Bob: “And here it is — game point on Miss Farago’s service. How would you sum things up, Ed?”

Ed: “Well, Bob, I would say that this is a girl with a problem.”

Bob: “A girl with a problem. Yes, that’s it, sure enough. And the problem is, can she serve her way out of trouble?”

Ed: “Or not?”

Bob: “Well, we shall see.”

Miss Farago serves an ace.

Bob: “The mark of the class player! Miss Farago pulled an ace out of her sleeve just when it was needed!”

Ed: “You only find that class players are able to do that, Bob.”

Bob: “Yes, and the capacity to break an opponent’s service right after they’ve lost their own, Ed. The quick breakback —”

Ed: “Yes, Bob, the quick breakback. That’s the mark of the class player, right enough.”

The players, crossing over, pause behind the umpire’s chair. They mop their faces with towels.

Bob: “The girls are finding the going rather hot this afternoon.”

Ed: “Yes, Bob, it must be pretty warm down there on the court.”

The players take sips of water out of cardboard cups.

Bob: “And now both girls are taking aboard a little liquid refreshment — strictly innocent, of course.”

Miss Farago wipes the handle of her racket with a towel.

Bob: “It is most important to ensure that you have a firm grip on the racket, isn’t it, Ed?”

Ed: “Well, we’ve got Cyril sitting alongside of us here. Cyril was one of the greatest. Cyril, when you were playing, back in 1908, did you wipe your racket much?”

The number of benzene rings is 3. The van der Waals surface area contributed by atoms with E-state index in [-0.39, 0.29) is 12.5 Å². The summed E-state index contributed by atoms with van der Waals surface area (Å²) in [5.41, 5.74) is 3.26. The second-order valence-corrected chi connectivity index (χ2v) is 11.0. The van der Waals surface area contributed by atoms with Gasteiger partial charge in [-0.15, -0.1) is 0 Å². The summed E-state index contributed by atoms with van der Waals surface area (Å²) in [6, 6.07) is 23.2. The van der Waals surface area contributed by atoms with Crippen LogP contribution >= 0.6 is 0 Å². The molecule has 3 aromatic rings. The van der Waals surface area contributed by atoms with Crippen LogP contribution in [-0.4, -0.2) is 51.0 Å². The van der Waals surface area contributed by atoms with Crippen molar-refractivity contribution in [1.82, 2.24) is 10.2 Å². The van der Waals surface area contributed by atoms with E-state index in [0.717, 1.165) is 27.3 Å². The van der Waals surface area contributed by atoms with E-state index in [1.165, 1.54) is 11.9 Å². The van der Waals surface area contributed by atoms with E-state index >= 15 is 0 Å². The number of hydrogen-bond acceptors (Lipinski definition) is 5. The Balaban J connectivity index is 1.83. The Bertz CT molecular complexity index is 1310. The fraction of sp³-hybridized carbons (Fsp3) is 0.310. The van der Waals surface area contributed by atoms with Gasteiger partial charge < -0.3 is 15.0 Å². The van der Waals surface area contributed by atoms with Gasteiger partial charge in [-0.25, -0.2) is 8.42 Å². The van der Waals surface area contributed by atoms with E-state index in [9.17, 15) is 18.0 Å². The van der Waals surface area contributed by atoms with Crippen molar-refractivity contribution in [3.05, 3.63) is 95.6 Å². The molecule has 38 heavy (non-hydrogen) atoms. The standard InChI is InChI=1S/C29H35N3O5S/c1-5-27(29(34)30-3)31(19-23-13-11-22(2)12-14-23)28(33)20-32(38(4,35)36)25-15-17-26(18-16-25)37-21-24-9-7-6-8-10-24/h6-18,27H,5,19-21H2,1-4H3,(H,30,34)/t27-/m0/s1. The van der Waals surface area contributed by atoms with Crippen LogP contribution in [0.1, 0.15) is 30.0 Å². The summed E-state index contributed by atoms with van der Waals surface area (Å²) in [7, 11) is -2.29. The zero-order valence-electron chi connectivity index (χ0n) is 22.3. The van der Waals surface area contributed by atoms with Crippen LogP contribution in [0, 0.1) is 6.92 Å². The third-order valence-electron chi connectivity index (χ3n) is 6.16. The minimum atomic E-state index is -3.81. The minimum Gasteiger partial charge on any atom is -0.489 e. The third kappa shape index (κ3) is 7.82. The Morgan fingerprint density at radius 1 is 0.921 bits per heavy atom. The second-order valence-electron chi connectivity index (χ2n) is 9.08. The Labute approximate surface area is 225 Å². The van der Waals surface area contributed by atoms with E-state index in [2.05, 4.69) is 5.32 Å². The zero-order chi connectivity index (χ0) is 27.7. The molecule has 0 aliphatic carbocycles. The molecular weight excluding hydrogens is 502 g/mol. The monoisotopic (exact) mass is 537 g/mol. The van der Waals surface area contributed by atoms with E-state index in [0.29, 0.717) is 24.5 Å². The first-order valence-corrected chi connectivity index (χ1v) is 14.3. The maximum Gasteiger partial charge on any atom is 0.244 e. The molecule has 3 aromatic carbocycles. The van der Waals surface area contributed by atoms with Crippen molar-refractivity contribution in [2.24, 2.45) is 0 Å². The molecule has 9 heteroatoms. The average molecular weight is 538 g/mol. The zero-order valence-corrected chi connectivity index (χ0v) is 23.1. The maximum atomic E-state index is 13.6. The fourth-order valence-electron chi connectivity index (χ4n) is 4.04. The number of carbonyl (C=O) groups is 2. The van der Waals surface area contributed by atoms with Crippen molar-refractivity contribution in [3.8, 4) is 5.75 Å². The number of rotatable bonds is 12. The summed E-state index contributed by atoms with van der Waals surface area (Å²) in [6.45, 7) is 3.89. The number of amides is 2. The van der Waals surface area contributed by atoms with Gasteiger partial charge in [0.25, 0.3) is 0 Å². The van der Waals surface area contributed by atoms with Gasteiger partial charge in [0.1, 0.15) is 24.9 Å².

Umpire: “ Fifteen-love. ”

Cyril: “Well, the grip—”

Bob: “We’ll ask you more about that again later, Cyril.”

Miss Farago muffs an easy volley. The camera lingers on her expressive face as she walks back to the rear of the court, chiding herself in Latin rage as she goes.

Bob: “Well, now, Miss Farago is having a little consultation with herself. Yes, she’s having a word with herself. What do you suppose she’s saying. Ed?”

Ed (guffawing jovially): “Probably reminding herself to try to be more accurate at the net in future, Bob.”

Bob (patently anxious to be objective): “Although of course even some of the all-time greats missed the easy ones at the net when under pressure. Wouldn’t you say so, Cyril?”

Cyril: “Well, I didn’t.”

Umpire: “Thirty-forty!”

Bob (whispering again): “And its — match point!”

Ed (matching whisper for whisper): “Miss Farago is a girl with a problem, Bob.”

Bob (barely audible now): “Can she serve her way out of trouble, Ed?”

Ed (authoritatively): “We shall see.”

But before anyone can see, before Miss Farago can so much as raise her racket, a cloudburst of monumental violence lashes the center court.

Bob: “Oh, dear. I’m afraid it’s raining again.”

A squad of youths and men rushes forward and drags huge tarpaulins over the grass.

Bob: “And there you see them, the well-drilled team which waits in the wings for just such an emergency. What do they remind you of, Ed?”

Ed: “A skilled commando unit, Bob?”

Bob: “Absolutely !”

Ed: “Well, now, since we have a few moments in hand, perhaps we can persuade Cyril here to tell us —”

Cyril: “Well, of course, in my day there were no tarpaulins or anything like that. But I can tell you a very amusing little anecdote. It happened while Mrs. Lambert Chambers was winning her fifth women’s | single championship before the war — World War I. As a sudden and totally unexpected shower came on, the umpire appealed for volunteers from the crowd to —”

Bob: “Oh, grand, the rain has stopped. Thank you, Cyril.”

Just after the Wimbledon gathering ended I had to enter hospital for an operation. One of the first questions they asked me was whether I would like to have a TV set in my room during my sojourn. They seemed quite taken aback when I said no.